Improve value in health care service delivery

Why is this important to Colorado?

Value in health care service delivery means that the funding spent on health care is leading to healthy outcomes, not unnecessary expenses or procedures.  We know that:

  • Choice and competition for patients encourage continuous improvement of care.
  • Measuring the actual costs of patient care and associated health outcomes is critical for improving value and patient experience.

How do we measure success?

  • Maintain average annual per capita total cost of care for Medicaid under $6,140, despite anticipated rise in healthcare costs.  In 2016, the average annual per capita total cost of care was $6,092.
  • Reduce the number of physically unhealthy days per month from 7.4 in 2014 to 5 by 2020. This represents the average number of unhealthy days per month reported by Medicaid clients on surveys for the State’s Behavioral Risk Factor Surveillance System. In 2017, this number was 6.0 days.
Status Outcome Measure

Outcome Baseline

(June 2015)

Actual

(June 2016)

Actual

(June 2017)

Outcome Target Target Date

Per capita total cost of care $6,140 $6,092 TBD - Nov 2017 $6,140 2018

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Unhealthy days per month 6.3 7.0 6.0 5.0 2020

Source: HCPF, CDPHE, ACC annual report

What actions are we taking?

  • Colorado Department of Health Care Policy and Financing is adding value by integrating what have traditionally been separate delivery systems for primary care and behavioral health services. When care for behavioral health and substance use disorders are excluded from the physical health system, substandard care and increased costs result.
  • Colorado Department of Health Care Policy and Financing (HCPF) is focused on purchasing that provides better health outcomes for the lowest practicable cost. The Department is working with stakeholders to create sustainable value-based payment models for primary care. These models are designed to increase provider flexibility, reward performance, and align with other state and national payment reform initiatives while holding providers accountable for quality and success.
  • Colorado Department of Health Care Policy and Financing (HCPF) efforts to enhance primary care services include incentivizing providers to offer evening and weekend hours, offering on-site behavioral health, and consultations via telephone and secure e-mail.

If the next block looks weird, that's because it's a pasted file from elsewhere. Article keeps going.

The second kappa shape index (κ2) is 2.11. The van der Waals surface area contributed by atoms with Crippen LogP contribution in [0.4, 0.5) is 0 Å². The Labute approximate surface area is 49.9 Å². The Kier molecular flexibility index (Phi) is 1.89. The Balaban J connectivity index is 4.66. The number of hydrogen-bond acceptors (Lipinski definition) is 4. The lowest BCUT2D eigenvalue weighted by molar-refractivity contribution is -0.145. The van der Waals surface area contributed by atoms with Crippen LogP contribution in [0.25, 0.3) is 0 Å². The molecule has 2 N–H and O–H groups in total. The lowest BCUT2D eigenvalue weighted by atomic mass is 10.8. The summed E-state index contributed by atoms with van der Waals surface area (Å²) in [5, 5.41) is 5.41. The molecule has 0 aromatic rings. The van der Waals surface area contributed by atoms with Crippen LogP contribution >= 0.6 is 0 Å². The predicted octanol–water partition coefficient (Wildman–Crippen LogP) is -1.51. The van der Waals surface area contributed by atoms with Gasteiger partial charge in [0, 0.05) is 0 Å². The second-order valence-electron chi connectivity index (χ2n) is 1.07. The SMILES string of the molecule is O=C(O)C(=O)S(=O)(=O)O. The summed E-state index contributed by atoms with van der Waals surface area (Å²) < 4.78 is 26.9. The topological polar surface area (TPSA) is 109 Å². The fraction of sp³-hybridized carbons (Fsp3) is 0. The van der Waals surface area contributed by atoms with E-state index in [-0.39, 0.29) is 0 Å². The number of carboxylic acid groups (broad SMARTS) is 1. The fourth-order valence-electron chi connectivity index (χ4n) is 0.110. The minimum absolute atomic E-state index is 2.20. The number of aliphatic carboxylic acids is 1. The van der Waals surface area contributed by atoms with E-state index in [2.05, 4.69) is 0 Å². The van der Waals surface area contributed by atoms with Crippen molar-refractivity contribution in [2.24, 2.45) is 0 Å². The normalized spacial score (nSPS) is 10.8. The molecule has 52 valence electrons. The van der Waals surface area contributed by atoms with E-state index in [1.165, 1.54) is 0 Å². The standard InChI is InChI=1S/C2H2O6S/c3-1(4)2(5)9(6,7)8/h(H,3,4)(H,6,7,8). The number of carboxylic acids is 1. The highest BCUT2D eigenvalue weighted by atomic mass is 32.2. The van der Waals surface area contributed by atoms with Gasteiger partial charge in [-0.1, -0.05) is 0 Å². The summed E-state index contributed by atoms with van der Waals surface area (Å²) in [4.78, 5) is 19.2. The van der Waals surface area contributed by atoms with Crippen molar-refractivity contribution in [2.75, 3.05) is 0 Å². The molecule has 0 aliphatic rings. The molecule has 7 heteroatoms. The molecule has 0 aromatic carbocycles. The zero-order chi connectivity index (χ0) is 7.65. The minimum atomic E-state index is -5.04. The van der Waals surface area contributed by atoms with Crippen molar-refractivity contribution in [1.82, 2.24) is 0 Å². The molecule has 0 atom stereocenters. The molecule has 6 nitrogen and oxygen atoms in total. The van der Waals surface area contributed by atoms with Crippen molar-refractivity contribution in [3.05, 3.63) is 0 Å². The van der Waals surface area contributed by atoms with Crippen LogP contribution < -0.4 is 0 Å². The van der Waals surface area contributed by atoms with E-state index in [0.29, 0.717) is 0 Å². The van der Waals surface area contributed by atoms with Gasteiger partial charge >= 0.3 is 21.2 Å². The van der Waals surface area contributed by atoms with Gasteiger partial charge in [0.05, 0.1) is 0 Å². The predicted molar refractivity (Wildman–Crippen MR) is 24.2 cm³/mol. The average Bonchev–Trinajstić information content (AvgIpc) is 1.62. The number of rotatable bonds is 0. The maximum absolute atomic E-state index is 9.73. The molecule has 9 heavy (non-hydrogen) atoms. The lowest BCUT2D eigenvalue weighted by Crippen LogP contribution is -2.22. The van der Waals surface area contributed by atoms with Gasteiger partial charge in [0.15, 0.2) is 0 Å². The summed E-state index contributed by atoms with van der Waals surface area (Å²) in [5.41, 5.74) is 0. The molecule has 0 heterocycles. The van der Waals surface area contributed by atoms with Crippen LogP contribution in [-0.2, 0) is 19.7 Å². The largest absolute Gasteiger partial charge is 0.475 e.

• Increase patient engagement and remove barriers to access for patients. Colorado Department of Health Care Policy and Financing supports efforts to engage members in their health and health care decision in order to promote wise use of services and improve health and wellbeing.  The Department is doing this by using tool and programs like the Member Portal, the Peak Health mobile app, and Healthy Communities.
  • The Accountable Care Collaborative: Rocky Mountain Health Plans Prime program has exceeded its goal of increasing utilization of the Patient Activation Measure, a tool that providers can use to match interventions and health care strategies to clients based on their level of health knowledge and readiness to change.
  • To increase social inclusion and connectedness to the community among those receiving long-term services and supports (LTSS), the Colorado Department of Health Care Policy and Financing continues to make progress on a large-scale effort to transform its delivery system for LTSS. Efforts focus on increasing ease of access, simplifying processes, expanding services, and reducing administrative burden. Programs supporting this strategy focus on simplifying Colorado Medicaid home and community-based service waivers for older Coloradans and persons with disabilities, and developing infrastructure to transition members from long-term care facilities to community-based settings. As of August 2017, we transitioned a total of 273 individuals since inception of the Colorado Choice Transitions program. In addition, we are implementing conflict-free case management to introduce more choice for individuals, and launched regional pilot programs to understand how a No Wrong Door system makes it easier for older adults and people with disabilities to learn about – and access – the services they need.